1989 The Berlin Wall

The Economist calls it, ‘Irreverent and engaging’ and I’d agree.  In reading Peter Millar’s 1989 The Berlin Wall, or more fully 1989 The Berlin Wall: My Part in Its Downfall one gets a knowing yet almost naive version of Millar’s time in Berlin, being trailed by the Stasi whilst drinking with the locals in a back street bar or nipping over to West Berlin for new sofa.  As with any story which covers life in a communist country, the thing that grabs me is the sheer breathtaking cheek of some of the things that these regimes get up to.  I’d like to believe that in the west such things couldn’t happen – but then the whole Spycatcher farrago would tell a different story.  I particularly like the part when Millar regales us with some of the details from Stasi observations of him. Writing about shopping trips with his wife, Millar quotes,

On such expeditions, it would appear that Streamer (Millar’s Stasi codename) makes his wife carry the heavy objects.


Interesting for Millar to read, useful ammunition for his wife, but relevant to the ‘security’ of the East German state? Somehow I don’t think so.  Through a trip to Moscow, under the auspices of the ‘Soviet fraternal service’ and back to Berlin via London to the night of the ninth of November 1989 Millar continues to entertain whilst making some astute observations about life in Cold War Europe as it spirals towards the end of communism.  His view of what has happened since is a wistful regret at a lost opportunity and a not so subtle dig at the “Little Englander” mentality of more than a few people here in Blighty.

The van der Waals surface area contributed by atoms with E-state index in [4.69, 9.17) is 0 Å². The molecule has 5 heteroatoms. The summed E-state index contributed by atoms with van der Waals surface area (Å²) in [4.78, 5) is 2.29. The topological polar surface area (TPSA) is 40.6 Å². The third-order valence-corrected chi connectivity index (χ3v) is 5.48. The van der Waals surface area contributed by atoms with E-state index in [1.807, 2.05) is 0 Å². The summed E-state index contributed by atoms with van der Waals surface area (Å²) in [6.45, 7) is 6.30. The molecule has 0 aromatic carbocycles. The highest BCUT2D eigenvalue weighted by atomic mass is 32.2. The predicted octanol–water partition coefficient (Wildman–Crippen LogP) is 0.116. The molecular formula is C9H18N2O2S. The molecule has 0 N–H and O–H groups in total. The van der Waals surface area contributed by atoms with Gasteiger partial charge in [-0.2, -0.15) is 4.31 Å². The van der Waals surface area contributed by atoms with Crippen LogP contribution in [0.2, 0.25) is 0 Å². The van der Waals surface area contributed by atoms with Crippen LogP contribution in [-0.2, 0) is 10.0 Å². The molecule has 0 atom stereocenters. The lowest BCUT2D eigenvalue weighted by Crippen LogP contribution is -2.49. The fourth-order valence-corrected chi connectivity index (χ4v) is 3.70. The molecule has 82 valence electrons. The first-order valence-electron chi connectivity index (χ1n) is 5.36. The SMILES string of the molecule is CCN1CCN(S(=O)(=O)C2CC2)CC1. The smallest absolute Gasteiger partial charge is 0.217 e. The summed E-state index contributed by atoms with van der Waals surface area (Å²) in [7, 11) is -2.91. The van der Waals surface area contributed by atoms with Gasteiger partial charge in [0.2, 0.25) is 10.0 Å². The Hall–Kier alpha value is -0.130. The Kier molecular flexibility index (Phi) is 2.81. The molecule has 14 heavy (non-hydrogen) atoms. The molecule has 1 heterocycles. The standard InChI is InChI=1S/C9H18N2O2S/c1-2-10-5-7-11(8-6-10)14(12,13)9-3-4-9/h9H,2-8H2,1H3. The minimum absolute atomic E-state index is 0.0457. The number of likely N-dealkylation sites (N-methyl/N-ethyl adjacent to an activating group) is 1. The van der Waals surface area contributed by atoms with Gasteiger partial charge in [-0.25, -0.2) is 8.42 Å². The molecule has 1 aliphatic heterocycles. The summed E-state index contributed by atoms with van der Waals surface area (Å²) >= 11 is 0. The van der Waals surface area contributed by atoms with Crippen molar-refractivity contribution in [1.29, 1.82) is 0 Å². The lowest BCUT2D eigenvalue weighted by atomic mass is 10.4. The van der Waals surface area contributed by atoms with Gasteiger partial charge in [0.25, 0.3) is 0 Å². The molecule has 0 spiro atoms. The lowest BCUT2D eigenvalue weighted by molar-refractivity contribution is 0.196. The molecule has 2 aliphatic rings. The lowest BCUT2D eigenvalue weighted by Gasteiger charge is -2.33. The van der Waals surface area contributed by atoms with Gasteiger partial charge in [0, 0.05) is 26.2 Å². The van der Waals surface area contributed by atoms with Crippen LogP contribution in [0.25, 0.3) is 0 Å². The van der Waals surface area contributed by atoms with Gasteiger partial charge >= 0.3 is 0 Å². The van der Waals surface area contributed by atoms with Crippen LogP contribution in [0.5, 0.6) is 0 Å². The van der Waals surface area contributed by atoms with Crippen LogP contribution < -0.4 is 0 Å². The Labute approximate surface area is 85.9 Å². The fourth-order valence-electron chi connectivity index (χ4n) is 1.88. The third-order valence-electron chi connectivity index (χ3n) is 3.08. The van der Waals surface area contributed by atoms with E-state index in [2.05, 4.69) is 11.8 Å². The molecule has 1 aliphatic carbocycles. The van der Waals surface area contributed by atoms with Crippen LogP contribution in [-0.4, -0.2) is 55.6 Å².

The Sunday Times described the book as ‘part autobiography, part historical primer and part Fleet Street gossip column’ which sums it up quite neatly. Peter Millar’s 1989 The Berlin Wall is a most enjoyable piece of work, combining dryness of wit with the sentiment of reminiscences of time spent in the company, amidst all the nonsense, of good friends.

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